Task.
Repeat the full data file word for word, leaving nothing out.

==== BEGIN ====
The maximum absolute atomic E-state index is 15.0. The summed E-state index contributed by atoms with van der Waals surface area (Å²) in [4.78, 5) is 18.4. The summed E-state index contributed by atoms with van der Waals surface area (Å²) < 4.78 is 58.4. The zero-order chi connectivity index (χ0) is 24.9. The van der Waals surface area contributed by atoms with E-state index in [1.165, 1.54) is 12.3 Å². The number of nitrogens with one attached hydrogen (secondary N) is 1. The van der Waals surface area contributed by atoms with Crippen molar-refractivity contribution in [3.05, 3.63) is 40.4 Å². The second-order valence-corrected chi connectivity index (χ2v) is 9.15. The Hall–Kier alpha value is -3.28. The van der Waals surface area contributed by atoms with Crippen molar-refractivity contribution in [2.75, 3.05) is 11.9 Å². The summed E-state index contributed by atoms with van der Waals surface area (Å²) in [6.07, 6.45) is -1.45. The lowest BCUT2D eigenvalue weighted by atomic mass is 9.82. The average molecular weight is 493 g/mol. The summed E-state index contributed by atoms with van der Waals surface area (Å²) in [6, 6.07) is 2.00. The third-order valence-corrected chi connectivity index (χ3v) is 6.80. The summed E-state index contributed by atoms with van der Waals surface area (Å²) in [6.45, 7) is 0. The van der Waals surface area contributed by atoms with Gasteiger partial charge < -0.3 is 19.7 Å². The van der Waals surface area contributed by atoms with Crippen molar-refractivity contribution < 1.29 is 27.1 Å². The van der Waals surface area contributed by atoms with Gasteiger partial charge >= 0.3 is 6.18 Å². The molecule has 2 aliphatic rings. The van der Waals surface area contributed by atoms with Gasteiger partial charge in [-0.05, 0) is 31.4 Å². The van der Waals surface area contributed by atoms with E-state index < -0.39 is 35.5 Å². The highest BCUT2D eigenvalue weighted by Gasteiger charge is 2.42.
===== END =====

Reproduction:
The maximum absolute atomic E-state index is 15.0. The summed E-state index contributed by atoms with van der Waals surface area (Å²) in [4.78, 5) is 18.4. The summed E-state index contributed by atoms with van der Waals surface area (Å²) < 4.78 is 58.4. The zero-order chi connectivity index (χ0) is 24.9. The van der Waals surface area contributed by atoms with E-state index in [1.165, 1.54) is 12.3 Å². The number of nitrogens with one attached hydrogen (secondary N) is 1. The van der Waals surface area contributed by atoms with Crippen molar-refractivity contribution in [3.05, 3.63) is 40.4 Å². The second-order valence-corrected chi connectivity index (χ2v) is 9.15. The Hall–Kier alpha value is -3.28. The van der Waals surface area contributed by atoms with Crippen molar-refractivity contribution in [2.75, 3.05) is 11.9 Å². The summed E-state index contributed by atoms with van der Waals surface area (Å²) in [6.07, 6.45) is -1.45. The lowest BCUT2D eigenvalue weighted by atomic mass is 9.82. The average molecular weight is 493 g/mol. The summed E-state index contributed by atoms with van der Waals surface area (Å²) in [6, 6.07) is 2.00. The third-order valence-corrected chi connectivity index (χ3v) is 6.80. The summed E-state index contributed by atoms with van der Waals surface area (Å²) in [6.45, 7) is 0. The van der Waals surface area contributed by atoms with Gasteiger partial charge < -0.3 is 19.7 Å². The van der Waals surface area contributed by atoms with Crippen molar-refractivity contribution < 1.29 is 27.1 Å². The van der Waals surface area contributed by atoms with Gasteiger partial charge >= 0.3 is 6.18 Å². The molecule has 2 aliphatic rings. The van der Waals surface area contributed by atoms with Gasteiger partial charge in [-0.05, 0) is 31.4 Å². The van der Waals surface area contributed by atoms with E-state index < -0.39 is 35.5 Å². The highest BCUT2D eigenvalue weighted by Gasteiger charge is 2.42.